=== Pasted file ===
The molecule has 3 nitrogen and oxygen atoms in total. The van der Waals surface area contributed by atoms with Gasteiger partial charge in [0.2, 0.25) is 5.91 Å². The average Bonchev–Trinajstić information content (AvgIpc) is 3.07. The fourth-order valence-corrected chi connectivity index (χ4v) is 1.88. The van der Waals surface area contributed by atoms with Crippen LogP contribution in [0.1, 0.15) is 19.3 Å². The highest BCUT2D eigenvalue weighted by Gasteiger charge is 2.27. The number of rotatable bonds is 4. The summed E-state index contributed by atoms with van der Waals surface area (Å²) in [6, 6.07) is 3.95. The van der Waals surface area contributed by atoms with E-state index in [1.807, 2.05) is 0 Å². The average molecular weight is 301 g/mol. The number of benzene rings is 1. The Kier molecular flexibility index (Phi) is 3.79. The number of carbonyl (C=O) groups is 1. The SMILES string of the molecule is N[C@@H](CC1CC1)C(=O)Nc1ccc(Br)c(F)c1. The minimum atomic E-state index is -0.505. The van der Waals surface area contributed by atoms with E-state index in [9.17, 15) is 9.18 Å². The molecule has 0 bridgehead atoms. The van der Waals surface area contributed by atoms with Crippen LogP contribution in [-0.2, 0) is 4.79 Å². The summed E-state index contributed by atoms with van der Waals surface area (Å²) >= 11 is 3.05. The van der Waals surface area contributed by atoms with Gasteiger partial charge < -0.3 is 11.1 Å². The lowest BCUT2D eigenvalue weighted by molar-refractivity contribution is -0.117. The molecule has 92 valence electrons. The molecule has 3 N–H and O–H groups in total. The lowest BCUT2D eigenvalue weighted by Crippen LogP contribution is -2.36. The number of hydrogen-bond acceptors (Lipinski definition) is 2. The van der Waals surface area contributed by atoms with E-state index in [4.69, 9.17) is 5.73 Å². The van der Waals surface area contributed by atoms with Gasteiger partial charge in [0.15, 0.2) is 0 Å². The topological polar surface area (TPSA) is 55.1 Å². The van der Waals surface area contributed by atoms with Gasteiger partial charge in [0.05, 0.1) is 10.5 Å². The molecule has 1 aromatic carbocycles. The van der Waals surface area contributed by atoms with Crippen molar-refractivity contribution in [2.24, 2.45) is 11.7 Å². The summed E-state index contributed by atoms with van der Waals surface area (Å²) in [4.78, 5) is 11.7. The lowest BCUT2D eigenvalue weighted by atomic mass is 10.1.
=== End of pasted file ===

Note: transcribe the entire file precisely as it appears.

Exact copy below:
The molecule has 3 nitrogen and oxygen atoms in total. The van der Waals surface area contributed by atoms with Gasteiger partial charge in [0.2, 0.25) is 5.91 Å². The average Bonchev–Trinajstić information content (AvgIpc) is 3.07. The fourth-order valence-corrected chi connectivity index (χ4v) is 1.88. The van der Waals surface area contributed by atoms with Crippen LogP contribution in [0.1, 0.15) is 19.3 Å². The highest BCUT2D eigenvalue weighted by Gasteiger charge is 2.27. The number of rotatable bonds is 4. The summed E-state index contributed by atoms with van der Waals surface area (Å²) in [6, 6.07) is 3.95. The van der Waals surface area contributed by atoms with E-state index in [1.807, 2.05) is 0 Å². The average molecular weight is 301 g/mol. The number of benzene rings is 1. The Kier molecular flexibility index (Phi) is 3.79. The number of carbonyl (C=O) groups is 1. The SMILES string of the molecule is N[C@@H](CC1CC1)C(=O)Nc1ccc(Br)c(F)c1. The minimum atomic E-state index is -0.505. The van der Waals surface area contributed by atoms with E-state index in [9.17, 15) is 9.18 Å². The molecule has 0 bridgehead atoms. The van der Waals surface area contributed by atoms with Crippen LogP contribution in [-0.2, 0) is 4.79 Å². The summed E-state index contributed by atoms with van der Waals surface area (Å²) >= 11 is 3.05. The van der Waals surface area contributed by atoms with Gasteiger partial charge < -0.3 is 11.1 Å². The lowest BCUT2D eigenvalue weighted by molar-refractivity contribution is -0.117. The molecule has 92 valence electrons. The molecule has 3 N–H and O–H groups in total. The lowest BCUT2D eigenvalue weighted by Crippen LogP contribution is -2.36. The number of hydrogen-bond acceptors (Lipinski definition) is 2. The van der Waals surface area contributed by atoms with E-state index in [4.69, 9.17) is 5.73 Å². The van der Waals surface area contributed by atoms with Gasteiger partial charge in [0.15, 0.2) is 0 Å². The topological polar surface area (TPSA) is 55.1 Å². The van der Waals surface area contributed by atoms with Gasteiger partial charge in [0.05, 0.1) is 10.5 Å². The molecule has 1 aromatic carbocycles. The van der Waals surface area contributed by atoms with Crippen molar-refractivity contribution in [2.24, 2.45) is 11.7 Å². The summed E-state index contributed by atoms with van der Waals surface area (Å²) in [4.78, 5) is 11.7. The lowest BCUT2D eigenvalue weighted by atomic mass is 10.1.